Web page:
Picus Martius didn’t start as a club.
The NIU Mars Rover team began in 2016 as a senior design project. Five students worked together to develop the first Picus Martius, a project that landed them first place in the mechanical engineering division and the Engineering and Technology Alumni Society’s (ETAS) Engineering Excellence Award on the College of Engineering and Engineering Technology’s Senior Design Day. The team also took their design to national competition and began garnering interest from other engineering students.
“My initial interest was provoked because of how multifaceted a project like this is,” said club secretary Mike Hood. “Instead of concentrating on some small aspect of a single system to work on, this project forces the designer to come up with solutions to many different small problems at once. This is not only more challenging but also more entertaining and rewarding in my eyes.”
The fledgling club is a great fit for mechanical, electrical and industrial engineering students. It gives students the opportunity to take on responsibility, apply classroom knowledge and be proactive in the design stages of the rover. Many diverse types of educational backgrounds are required to tackle the challenges the team faces, and the club is open to students of all majors in the university – from finance majors who can help with the challenges of budgeting to geology majors who can offer input on the different terrain challenges the rover might face.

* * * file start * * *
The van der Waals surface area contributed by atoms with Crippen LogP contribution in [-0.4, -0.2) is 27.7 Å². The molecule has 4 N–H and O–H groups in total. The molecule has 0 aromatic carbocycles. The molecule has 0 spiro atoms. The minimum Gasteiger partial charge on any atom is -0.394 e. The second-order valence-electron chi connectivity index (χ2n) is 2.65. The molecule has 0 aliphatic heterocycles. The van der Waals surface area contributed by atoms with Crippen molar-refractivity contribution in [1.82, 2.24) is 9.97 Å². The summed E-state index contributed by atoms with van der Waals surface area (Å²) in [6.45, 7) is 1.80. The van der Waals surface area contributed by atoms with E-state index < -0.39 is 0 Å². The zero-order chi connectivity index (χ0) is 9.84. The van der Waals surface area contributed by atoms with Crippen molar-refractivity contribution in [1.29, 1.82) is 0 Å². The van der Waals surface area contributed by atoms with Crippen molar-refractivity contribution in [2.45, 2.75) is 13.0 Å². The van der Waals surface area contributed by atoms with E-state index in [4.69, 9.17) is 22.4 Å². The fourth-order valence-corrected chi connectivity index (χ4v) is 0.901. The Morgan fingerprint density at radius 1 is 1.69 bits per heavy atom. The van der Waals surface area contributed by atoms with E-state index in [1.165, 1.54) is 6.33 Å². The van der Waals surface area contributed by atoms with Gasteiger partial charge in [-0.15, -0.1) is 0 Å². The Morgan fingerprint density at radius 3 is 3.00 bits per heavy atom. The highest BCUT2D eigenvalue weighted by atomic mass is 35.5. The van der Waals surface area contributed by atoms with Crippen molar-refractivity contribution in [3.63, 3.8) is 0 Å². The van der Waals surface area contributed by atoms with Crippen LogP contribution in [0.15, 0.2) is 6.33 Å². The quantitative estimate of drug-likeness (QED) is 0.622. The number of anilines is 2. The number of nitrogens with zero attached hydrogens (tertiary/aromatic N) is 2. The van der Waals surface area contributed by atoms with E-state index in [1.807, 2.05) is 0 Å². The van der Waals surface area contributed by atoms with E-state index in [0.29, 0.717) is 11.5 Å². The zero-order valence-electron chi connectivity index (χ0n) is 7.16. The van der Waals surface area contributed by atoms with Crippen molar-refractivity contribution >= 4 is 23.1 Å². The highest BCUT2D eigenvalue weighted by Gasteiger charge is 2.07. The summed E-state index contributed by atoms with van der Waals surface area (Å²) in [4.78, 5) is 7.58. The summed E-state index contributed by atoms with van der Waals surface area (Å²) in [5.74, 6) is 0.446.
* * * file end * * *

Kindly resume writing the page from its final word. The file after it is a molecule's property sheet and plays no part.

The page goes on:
“Our club’s main goal is to compete at the University Rover Challenge in Utah next summer,” Hood said. “Involvement in university events raising awareness of STEM fields is another priority. Personally, I want to learn as much as I can from this challenge and prove to myself that I can succeed in something as difficult as this.”
Picus Martius will be Northern Illinois University’s first registered submission in the University Rover Challenge. To get involved or learn more, email Mike Hood at [email protected]